Microbiological contamination of feed – current hazards and new challenges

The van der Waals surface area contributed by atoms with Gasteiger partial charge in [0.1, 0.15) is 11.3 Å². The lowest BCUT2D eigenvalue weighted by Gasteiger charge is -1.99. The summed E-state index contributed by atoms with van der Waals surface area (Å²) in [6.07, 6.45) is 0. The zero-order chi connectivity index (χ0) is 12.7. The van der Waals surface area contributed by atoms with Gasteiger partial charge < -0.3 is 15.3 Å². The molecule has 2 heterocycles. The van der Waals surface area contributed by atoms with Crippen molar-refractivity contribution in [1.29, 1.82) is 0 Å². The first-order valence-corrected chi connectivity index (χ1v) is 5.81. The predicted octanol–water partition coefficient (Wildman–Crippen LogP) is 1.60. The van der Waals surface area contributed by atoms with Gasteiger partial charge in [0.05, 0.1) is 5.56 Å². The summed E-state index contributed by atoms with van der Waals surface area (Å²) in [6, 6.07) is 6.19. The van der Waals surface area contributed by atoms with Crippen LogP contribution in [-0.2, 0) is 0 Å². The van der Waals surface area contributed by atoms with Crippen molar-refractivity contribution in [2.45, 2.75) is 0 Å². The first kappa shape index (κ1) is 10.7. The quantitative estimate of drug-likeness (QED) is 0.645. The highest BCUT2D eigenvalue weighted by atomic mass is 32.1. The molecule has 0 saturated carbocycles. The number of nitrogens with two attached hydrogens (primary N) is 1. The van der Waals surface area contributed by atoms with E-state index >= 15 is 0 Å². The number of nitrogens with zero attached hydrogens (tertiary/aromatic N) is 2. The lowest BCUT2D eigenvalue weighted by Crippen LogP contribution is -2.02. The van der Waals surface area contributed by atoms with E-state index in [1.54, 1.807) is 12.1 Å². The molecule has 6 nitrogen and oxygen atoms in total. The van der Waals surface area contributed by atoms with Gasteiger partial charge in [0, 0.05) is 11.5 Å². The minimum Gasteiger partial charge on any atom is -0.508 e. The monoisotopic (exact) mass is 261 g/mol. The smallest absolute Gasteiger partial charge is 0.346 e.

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Feed microflora remains a very complex and still largely uncharacterized ecosystem. Given the wide range of potential sources of microbial contamination that may come into contact with feed, a variety of microorganisms, including pathogenic ones, can be expected. Microbiological contamination of feeds depends on environmental factors, which are a natural, primary source related to the microflora carried on feed materials and coming from soil, water and air. Microbial contamination may also emerge secondarily in the processing and distribution stages of feed, but also in the breeding stage, where feed may be contaminated by animals showing disease symptoms or asymptomatically. A wide variety of pathogenic microorganisms that are transmitted symptomatically or asymptomatically can cause economic losses to feed producers and farmers, and some of them due to their zoonotic nature can also pose a potential risk to consumers. New feed materials appear on the market, i.e. Insect Processed Animal Proteins, which are part of the strategy of replacing traditional protein sources. These materials are under investigation for their benefits as well as for microbiological safety. The aim of this review was to present the current knowledge on the main microbiological risk factors influencing the quality and safety of feed, as well as new analytical challenges related to the introduction of new feed materials.
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